• From there, you’re at a place to forgive. It will be hard work, but it’s worth it. Sit and pray for the person you’ve been hating. Sit and imagine them with a good life, them coming to realize that what they did was wrong, maybe not to you, but to somebody—perhaps to God. Then be willing to love them in your heart. Want the best for them. Hope for the best for them. Stop praying for God to destroy them and pray for God to bless them. Pray for God to open up their hearts so they can receive the love that will stop them from hurting others. This is the only way I know how to forgive.

Why should we forgive? Well, there are many reasons, but I’m only going to focus on a few.

• The first is because, believe it or not, forgiveness is a pleasurable experience. No kidding, it feels much better than anger or hate. God has designed forgiveness as a powerful blessing for those who have been hurt. The experience of truly forgiving somebody can make you more happy than if you’d never been hurt in the first place.

• The second reason for you to forgive is that it removes you from being entangled in the rather dark thing that hurt you in the first place. If it was a bad business deal, then you get to be free of it and maintain your integrity. If it was a family member talking behind your back, you get to remove yourself completely from all the complications of gossip. Forgiveness sets you free from being bogged down in knee-deep mud. Forgiveness gives you a taste of what it feels like to be God, and it’s a terrific feeling. God forgave us because it gave Him pleasure to do so. He was happy to do so. Love forgives, and so does God, and so can you.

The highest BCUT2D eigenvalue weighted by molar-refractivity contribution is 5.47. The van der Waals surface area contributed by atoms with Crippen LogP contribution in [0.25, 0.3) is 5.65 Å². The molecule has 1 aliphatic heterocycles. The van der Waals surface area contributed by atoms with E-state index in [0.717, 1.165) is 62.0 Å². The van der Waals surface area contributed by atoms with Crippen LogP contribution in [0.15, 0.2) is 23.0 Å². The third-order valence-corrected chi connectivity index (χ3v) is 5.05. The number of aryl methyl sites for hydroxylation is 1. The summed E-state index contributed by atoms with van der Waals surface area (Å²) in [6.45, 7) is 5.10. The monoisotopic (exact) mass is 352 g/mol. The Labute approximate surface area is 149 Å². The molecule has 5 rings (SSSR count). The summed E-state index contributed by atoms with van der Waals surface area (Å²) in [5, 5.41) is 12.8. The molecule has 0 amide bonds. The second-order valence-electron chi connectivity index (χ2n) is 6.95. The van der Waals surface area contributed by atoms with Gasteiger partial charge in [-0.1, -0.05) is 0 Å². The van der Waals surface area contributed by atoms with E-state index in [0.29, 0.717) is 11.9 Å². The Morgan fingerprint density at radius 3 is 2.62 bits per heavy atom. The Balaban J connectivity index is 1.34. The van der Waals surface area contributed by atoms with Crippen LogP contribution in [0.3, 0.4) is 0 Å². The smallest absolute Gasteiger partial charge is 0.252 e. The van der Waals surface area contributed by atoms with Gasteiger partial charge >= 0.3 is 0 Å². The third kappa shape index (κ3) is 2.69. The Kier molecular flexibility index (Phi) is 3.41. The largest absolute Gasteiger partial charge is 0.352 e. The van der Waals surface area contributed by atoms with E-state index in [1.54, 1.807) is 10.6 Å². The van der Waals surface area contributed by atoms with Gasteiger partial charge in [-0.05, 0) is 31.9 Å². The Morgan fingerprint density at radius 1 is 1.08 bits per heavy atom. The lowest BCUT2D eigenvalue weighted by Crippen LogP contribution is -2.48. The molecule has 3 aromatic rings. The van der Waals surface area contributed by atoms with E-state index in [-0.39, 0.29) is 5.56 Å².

You Might Also Like

• The third reason to forgive is that you open yourself up to amazing possibilities for a happy life. When you don’t forgive, you draw the curtains in your soul and your life gets dark. When you forgive you let the light in again, and you go on about your life in peace. And don’t you want some peace? Isn’t it time for some peace?

But the greatest thing about forgiveness is it will allow you to love again. It will allow you to love and be loved. And believe me, it’s worth it. Forgiveness is tough, for sure, but love is infinitely more valuable than the pain of forgiveness costs. No matter what you have to go through to forgive, you’re getting a steal of a deal to be able to love and be loved again. Pay the price and I promise you’ll be happy you did.